The Citizens Budget Commission is suggesting that Gov. Andrew Cuomo cut his proposed education aid increase in half and eliminate the property tax relief credit in order to plug a $2.3 billion hole in the deficit.
The commission, which is a nonpartisan fiscal advocacy group, suggested the state limit the growth in spending to no more than 2 percent. In order to accomplish that, the CBC said the governor should increase education aid by about $450 million, instead of the $956 million he is proposing by directing more education aid only to those districts that need additional resources to fund a “sound basic education,” according to a news release.
Education advocacy groups are seeking about a $2 billion increase in education aid.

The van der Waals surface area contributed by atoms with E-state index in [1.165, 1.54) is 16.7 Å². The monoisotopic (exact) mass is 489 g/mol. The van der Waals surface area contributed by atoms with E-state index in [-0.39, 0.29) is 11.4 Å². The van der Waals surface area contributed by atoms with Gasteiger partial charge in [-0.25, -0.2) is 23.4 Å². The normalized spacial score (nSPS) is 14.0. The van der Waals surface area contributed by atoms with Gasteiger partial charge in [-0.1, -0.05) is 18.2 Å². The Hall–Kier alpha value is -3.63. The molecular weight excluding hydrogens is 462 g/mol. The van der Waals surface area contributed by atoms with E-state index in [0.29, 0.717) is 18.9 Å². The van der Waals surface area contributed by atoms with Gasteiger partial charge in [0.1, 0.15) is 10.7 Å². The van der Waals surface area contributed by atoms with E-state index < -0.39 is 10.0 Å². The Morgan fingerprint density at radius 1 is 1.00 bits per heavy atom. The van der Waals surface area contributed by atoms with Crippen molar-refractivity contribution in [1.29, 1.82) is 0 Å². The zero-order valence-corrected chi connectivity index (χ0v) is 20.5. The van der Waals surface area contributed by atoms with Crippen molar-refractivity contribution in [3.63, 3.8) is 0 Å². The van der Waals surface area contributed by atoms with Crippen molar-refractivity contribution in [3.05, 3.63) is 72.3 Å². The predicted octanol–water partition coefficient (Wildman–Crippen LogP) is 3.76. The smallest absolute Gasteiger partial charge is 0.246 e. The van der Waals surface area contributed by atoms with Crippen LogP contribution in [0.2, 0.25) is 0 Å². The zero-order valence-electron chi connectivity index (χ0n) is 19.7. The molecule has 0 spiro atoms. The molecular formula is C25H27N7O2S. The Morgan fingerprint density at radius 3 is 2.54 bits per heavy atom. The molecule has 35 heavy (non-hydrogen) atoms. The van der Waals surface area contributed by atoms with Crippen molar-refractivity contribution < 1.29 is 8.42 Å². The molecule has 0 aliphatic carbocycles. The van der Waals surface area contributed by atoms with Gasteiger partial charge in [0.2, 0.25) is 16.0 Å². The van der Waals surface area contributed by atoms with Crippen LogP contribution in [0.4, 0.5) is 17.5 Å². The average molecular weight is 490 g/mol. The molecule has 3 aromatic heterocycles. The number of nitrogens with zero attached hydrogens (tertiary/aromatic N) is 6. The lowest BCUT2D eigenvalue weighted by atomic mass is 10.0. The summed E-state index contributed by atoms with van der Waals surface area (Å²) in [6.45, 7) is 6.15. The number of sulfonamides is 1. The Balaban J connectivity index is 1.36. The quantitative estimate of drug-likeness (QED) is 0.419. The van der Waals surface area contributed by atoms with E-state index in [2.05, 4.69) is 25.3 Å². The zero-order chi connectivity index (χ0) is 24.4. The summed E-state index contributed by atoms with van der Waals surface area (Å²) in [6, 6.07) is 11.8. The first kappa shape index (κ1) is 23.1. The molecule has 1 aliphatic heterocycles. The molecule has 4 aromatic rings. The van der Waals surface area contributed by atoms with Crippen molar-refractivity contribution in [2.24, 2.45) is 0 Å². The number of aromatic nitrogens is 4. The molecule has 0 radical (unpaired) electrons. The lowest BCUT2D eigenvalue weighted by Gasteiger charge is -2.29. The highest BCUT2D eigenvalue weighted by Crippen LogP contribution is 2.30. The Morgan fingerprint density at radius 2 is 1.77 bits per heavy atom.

In addition, the commission said the state should eliminate the property tax relief credit, which is set to expire after calendar year 2020. People get reimbursed for a certain percentage of the increase in their school taxes, depending on their income, as long as their district stayed under the cap.
Getting rid of it would save more than $1 billion, according to the commission.
The commission said the state should not rely on short-term fixes such as deferring retirement system payments or business credits or implementing broad-base taxes. Gov. Andrew Cuomo has blamed the capping at $10,000 the amount of taxes that people can deduct on their federal return, for the revenue shortfall. He said it has anecdotally he has heard it has caused rich people to move out of the state.